subscribe: Posts | Comments


Puteri Drawing JPEG

This is a drawing by Puteri. In her own words: “This is my mother and this is my father. Mother wants to go walking. Father wants to go to work, but he drops me off here first. Mother is going to meet her boyfriend but Father won’t let her. I just sit here studying… This is a cat – it’s a pregnant cat. That’s my house, and that’s my mother’s boyfriend.”

by Helen Sneha

Puteri (not her real name) is an 8-year-old girl. Her birth was registered using borrowed documentation and as a result her citizenship status is indeterminate. She is still waiting for a formal birth certificate and presently lives with her parents.

Puteri had about her a peculiar mix of innocence and worldliness from the start. She surveyed us just as keenly as we did her and spoke candidly and directly about her life and circumstances. Like many other children her age, she told us she enjoyed playing badminton and drawing. She also bemoaned bath time arriving every day, something many eight-year-olds can attest to. However, unlike other eight-year-olds, Puteri showed she was attuned to issues far beyond her years. She displayed a keen awareness of the dangers that lurk in everyday life, telling us why her mother doesn’t let her play in the playground she prefers.

“Mother’s said I can go play many times, but she never actually lets me go play in that place. In fact, she doesn’t even let me go anywhere else… it’s because children go missing. You can see the picture downstairs – it’s been there for a long time. It’s a picture of a child who went missing.”

It comes as no surprise that Puteri is well acquainted with the harsher side of life, since she is without the vital documents that would facilitate a carefree childhood. Puteri’s mother is an immigrant who has worked here for a long time now, and registered her child’s birth using borrowed documents. As the details of her passport do not match those of Puteri’s birth registration, Puteri is registered but does not possess a birth certificate. She is already two years past schooling age, but does not have access to education in public schools.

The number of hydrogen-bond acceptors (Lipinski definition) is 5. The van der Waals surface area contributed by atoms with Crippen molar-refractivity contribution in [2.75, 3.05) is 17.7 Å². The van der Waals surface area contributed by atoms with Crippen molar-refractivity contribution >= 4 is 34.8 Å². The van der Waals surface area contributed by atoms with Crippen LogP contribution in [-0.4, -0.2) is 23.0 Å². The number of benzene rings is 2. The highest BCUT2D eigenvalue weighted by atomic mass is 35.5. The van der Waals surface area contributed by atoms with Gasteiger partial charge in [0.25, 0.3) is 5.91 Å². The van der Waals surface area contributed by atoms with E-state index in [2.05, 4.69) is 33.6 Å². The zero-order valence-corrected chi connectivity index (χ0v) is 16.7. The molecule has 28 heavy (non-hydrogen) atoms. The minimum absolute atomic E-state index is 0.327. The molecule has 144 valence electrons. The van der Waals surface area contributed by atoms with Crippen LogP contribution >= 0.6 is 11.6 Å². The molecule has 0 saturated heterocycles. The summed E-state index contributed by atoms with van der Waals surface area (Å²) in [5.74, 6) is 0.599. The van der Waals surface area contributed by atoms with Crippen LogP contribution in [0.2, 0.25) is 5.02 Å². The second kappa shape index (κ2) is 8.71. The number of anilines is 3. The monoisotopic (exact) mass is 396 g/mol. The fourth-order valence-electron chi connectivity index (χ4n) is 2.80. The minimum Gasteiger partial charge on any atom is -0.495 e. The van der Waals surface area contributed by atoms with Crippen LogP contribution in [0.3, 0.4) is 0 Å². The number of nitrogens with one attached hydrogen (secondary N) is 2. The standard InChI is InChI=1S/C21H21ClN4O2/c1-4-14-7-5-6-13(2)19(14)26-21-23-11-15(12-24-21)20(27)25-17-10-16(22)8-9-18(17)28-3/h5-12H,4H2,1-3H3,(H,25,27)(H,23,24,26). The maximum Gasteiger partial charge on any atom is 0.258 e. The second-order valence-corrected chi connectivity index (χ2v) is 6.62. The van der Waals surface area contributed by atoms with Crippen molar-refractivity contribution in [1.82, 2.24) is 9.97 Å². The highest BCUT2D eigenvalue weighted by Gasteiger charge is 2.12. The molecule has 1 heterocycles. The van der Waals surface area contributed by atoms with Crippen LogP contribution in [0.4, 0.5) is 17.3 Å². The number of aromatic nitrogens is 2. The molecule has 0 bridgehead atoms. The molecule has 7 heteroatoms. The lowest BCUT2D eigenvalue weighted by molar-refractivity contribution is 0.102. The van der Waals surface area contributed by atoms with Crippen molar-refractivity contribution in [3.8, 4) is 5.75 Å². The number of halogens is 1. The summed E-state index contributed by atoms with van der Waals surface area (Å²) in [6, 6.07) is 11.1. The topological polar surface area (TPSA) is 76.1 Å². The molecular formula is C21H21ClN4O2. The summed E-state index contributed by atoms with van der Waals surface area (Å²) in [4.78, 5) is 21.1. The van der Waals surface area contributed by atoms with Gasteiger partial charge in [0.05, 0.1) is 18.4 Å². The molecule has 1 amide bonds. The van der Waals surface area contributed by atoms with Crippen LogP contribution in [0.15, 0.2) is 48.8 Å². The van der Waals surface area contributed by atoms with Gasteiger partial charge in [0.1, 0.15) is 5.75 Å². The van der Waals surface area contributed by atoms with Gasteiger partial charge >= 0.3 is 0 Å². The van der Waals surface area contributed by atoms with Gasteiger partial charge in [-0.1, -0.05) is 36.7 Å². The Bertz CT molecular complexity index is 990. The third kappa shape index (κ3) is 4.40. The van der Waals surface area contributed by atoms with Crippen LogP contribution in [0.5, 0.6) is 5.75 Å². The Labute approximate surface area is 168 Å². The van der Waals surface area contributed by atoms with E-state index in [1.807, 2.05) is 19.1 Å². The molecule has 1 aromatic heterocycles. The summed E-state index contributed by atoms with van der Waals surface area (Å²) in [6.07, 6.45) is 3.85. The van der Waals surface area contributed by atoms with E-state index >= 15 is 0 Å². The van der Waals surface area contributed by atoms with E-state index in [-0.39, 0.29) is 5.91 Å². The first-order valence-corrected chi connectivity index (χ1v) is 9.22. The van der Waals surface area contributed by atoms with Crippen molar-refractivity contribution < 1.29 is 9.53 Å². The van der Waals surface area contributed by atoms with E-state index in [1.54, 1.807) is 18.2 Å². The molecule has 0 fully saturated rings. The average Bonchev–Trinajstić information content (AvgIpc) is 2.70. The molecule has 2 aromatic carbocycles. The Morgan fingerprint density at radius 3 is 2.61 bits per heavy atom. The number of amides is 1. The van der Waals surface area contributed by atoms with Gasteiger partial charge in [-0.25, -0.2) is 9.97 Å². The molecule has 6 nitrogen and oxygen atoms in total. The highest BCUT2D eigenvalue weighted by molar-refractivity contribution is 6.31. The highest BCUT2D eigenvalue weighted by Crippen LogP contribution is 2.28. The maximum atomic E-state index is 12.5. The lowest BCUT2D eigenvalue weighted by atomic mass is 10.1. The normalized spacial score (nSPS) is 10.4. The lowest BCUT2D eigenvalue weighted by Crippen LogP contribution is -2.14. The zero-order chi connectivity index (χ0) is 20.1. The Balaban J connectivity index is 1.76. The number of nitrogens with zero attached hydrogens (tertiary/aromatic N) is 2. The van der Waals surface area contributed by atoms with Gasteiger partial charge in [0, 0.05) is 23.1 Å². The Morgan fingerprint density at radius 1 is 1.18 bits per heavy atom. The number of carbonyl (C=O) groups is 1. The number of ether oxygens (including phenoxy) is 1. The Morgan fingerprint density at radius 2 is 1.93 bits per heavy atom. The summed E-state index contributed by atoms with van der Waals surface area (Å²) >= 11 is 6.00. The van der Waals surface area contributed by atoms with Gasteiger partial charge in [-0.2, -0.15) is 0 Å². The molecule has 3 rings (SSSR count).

Instead, Puteri is fortunate to have the chance at a primary school education via Yayasan Chow Kit (YCK). She said she has many friends there and learns “ABCs, English, Malay, and Mathematics”. She earnestly told us, “I don’t like watching films. I like studying. I really do!” and said that when she grew up she would like to be a veterinarian. With five cats under her wing and a self-professed love for all animals (“except tigers and lions”), she would appear to be well on her way.

Except that we can only hope that her path to further education will be smooth sailing. YCK can ease the passage a great deal, but the fact essentially remains that, while she continues to be undocumented, Puteri exists within a system that slams shut as many doors as it opens. In her case, her lack of documentation compounds already fraught circumstances. She was solemn when she shared with us some details of her family life:

“When my father comes home late my mother gets angry at him. Father actually hasn’t done anything except come home late because he has so much work. And mother just scolds him. Every single day they fight. One minute they’re fighting, the next they’re not. It makes my head spin, listening to them fight. I wanted to find a new mother and a new father but my mother wouldn’t let me.”

Puteri also demonstrated a remarkable awareness of money matters, recognizing that her mother’s financial situation could change from day to day.

“I asked my mother for ice-cream, but she said she didn’t have money… but the next day she had money on her, and she did buy me ice-cream. And just now she bought me a bun and a drink. So mother has money now.”

A sharp sense of injustice penetrated many of the things Puteri shared, including not always having enough money and once missing out on a class study trip. It is certainly not misplaced, seeing how her lack of documentation has denied her the basic rights and simple privileges of childhood. She was unequivocal about her feelings about Malaysia, though. Yes, she likes it here. And why?

“Because there are many games here, there’s KLCC and kids play there. There’s Titiwangsa, places to walk around. But I’ll wait until mother and father have more money before I do that.”

It is unfortunate for Puteri that she is right – waiting will characterize a large part of her future. The wait for a birth certificate for her continues, and the longer it takes, the greater the risk that her lack of documentation will snowball and seriously hinder her opportunities for the future. In the meantime, we’ll be working and waiting on a Malaysia that will not only be liked by children like Puteri, but also like them back.

VoC would like to thank Yayasan Chow Kit for arranging a series of interviews, one of which was the inspiration for this piece.


Helen Sneha is a final-year Bachelor of Arts student, double-majoring in Writing and International Studies. She hopes to continue in research and academia after graduating and is especially interested in reading about the dissolution of Yugoslavia.  She likes tennis, funky rings and dinosaurs.


Leave a Reply

Your email address will not be published. Required fields are marked *